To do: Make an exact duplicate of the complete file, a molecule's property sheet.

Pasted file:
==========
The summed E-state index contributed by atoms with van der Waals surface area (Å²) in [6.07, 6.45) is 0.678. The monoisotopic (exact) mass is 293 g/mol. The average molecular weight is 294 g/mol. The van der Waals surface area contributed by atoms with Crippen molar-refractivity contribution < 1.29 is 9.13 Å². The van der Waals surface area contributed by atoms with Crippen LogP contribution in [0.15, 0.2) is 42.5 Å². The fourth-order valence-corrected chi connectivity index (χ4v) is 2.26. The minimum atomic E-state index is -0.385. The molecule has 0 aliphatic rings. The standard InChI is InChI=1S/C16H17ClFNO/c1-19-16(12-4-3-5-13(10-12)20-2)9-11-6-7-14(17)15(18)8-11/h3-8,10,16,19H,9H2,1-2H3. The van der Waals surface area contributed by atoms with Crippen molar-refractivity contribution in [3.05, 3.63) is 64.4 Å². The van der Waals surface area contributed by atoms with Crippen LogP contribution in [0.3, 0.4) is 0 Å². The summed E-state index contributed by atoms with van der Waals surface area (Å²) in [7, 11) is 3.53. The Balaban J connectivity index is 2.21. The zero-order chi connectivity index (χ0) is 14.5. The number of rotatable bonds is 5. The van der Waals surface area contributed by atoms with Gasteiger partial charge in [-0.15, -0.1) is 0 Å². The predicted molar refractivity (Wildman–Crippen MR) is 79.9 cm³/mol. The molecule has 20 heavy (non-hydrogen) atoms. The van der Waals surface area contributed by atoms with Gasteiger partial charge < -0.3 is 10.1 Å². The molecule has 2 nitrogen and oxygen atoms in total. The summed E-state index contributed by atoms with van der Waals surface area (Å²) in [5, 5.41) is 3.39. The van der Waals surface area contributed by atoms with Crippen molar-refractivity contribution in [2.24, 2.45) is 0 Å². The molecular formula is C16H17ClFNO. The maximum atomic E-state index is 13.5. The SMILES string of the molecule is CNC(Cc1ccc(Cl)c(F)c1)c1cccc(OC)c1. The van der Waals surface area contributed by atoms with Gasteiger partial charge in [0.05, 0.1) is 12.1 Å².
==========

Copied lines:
The summed E-state index contributed by atoms with van der Waals surface area (Å²) in [6.07, 6.45) is 0.678. The monoisotopic (exact) mass is 293 g/mol. The average molecular weight is 294 g/mol. The van der Waals surface area contributed by atoms with Crippen molar-refractivity contribution < 1.29 is 9.13 Å². The van der Waals surface area contributed by atoms with Crippen LogP contribution in [0.15, 0.2) is 42.5 Å². The fourth-order valence-corrected chi connectivity index (χ4v) is 2.26. The minimum atomic E-state index is -0.385. The molecule has 0 aliphatic rings. The standard InChI is InChI=1S/C16H17ClFNO/c1-19-16(12-4-3-5-13(10-12)20-2)9-11-6-7-14(17)15(18)8-11/h3-8,10,16,19H,9H2,1-2H3. The van der Waals surface area contributed by atoms with Crippen molar-refractivity contribution in [3.05, 3.63) is 64.4 Å². The van der Waals surface area contributed by atoms with Crippen LogP contribution in [0.3, 0.4) is 0 Å². The summed E-state index contributed by atoms with van der Waals surface area (Å²) in [7, 11) is 3.53. The Balaban J connectivity index is 2.21. The zero-order chi connectivity index (χ0) is 14.5. The number of rotatable bonds is 5. The van der Waals surface area contributed by atoms with Gasteiger partial charge in [-0.15, -0.1) is 0 Å². The predicted molar refractivity (Wildman–Crippen MR) is 79.9 cm³/mol. The molecule has 20 heavy (non-hydrogen) atoms. The van der Waals surface area contributed by atoms with Gasteiger partial charge < -0.3 is 10.1 Å². The molecule has 2 nitrogen and oxygen atoms in total. The summed E-state index contributed by atoms with van der Waals surface area (Å²) in [5, 5.41) is 3.39. The van der Waals surface area contributed by atoms with Crippen molar-refractivity contribution in [2.24, 2.45) is 0 Å². The molecular formula is C16H17ClFNO. The maximum atomic E-state index is 13.5. The SMILES string of the molecule is CNC(Cc1ccc(Cl)c(F)c1)c1cccc(OC)c1. The van der Waals surface area contributed by atoms with Gasteiger partial charge in [0.05, 0.1) is 12.1 Å².